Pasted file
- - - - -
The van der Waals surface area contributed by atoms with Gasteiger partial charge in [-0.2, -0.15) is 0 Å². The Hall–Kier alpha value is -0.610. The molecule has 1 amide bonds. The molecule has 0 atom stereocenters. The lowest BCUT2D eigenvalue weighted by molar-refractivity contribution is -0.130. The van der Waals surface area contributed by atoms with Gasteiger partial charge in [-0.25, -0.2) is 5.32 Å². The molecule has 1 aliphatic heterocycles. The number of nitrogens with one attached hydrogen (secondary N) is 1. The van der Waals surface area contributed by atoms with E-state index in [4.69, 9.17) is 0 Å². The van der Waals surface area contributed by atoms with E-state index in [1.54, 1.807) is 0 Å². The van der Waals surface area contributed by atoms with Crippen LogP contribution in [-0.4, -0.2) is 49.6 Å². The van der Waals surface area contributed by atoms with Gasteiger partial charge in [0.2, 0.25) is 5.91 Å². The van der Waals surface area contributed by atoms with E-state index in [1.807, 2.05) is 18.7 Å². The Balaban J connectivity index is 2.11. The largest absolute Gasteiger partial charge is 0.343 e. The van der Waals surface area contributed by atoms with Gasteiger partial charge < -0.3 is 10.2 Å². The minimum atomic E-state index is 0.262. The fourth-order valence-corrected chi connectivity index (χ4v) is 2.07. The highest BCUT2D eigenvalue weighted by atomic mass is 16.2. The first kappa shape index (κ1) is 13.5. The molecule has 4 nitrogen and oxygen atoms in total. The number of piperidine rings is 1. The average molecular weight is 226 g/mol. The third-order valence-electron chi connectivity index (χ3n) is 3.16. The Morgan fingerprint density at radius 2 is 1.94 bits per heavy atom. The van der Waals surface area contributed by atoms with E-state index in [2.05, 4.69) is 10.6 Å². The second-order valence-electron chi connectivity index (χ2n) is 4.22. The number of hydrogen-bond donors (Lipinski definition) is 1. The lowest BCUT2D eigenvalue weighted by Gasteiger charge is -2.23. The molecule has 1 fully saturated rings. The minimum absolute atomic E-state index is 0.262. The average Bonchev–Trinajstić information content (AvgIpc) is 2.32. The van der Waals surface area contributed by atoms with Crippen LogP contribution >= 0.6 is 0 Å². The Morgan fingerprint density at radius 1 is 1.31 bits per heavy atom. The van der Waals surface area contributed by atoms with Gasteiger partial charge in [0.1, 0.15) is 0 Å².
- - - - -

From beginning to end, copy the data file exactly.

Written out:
The van der Waals surface area contributed by atoms with Gasteiger partial charge in [-0.2, -0.15) is 0 Å². The Hall–Kier alpha value is -0.610. The molecule has 1 amide bonds. The molecule has 0 atom stereocenters. The lowest BCUT2D eigenvalue weighted by molar-refractivity contribution is -0.130. The van der Waals surface area contributed by atoms with Gasteiger partial charge in [-0.25, -0.2) is 5.32 Å². The molecule has 1 aliphatic heterocycles. The number of nitrogens with one attached hydrogen (secondary N) is 1. The van der Waals surface area contributed by atoms with E-state index in [4.69, 9.17) is 0 Å². The van der Waals surface area contributed by atoms with E-state index in [1.54, 1.807) is 0 Å². The van der Waals surface area contributed by atoms with Crippen LogP contribution in [-0.4, -0.2) is 49.6 Å². The van der Waals surface area contributed by atoms with Gasteiger partial charge in [0.2, 0.25) is 5.91 Å². The van der Waals surface area contributed by atoms with E-state index in [1.807, 2.05) is 18.7 Å². The Balaban J connectivity index is 2.11. The largest absolute Gasteiger partial charge is 0.343 e. The van der Waals surface area contributed by atoms with Gasteiger partial charge < -0.3 is 10.2 Å². The minimum atomic E-state index is 0.262. The fourth-order valence-corrected chi connectivity index (χ4v) is 2.07. The highest BCUT2D eigenvalue weighted by atomic mass is 16.2. The first kappa shape index (κ1) is 13.5. The molecule has 4 nitrogen and oxygen atoms in total. The number of piperidine rings is 1. The average molecular weight is 226 g/mol. The third-order valence-electron chi connectivity index (χ3n) is 3.16. The Morgan fingerprint density at radius 2 is 1.94 bits per heavy atom. The van der Waals surface area contributed by atoms with E-state index in [2.05, 4.69) is 10.6 Å². The second-order valence-electron chi connectivity index (χ2n) is 4.22. The number of hydrogen-bond donors (Lipinski definition) is 1. The lowest BCUT2D eigenvalue weighted by Gasteiger charge is -2.23. The molecule has 1 fully saturated rings. The minimum absolute atomic E-state index is 0.262. The average Bonchev–Trinajstić information content (AvgIpc) is 2.32. The van der Waals surface area contributed by atoms with Crippen LogP contribution >= 0.6 is 0 Å². The Morgan fingerprint density at radius 1 is 1.31 bits per heavy atom. The van der Waals surface area contributed by atoms with Gasteiger partial charge in [0.1, 0.15) is 0 Å².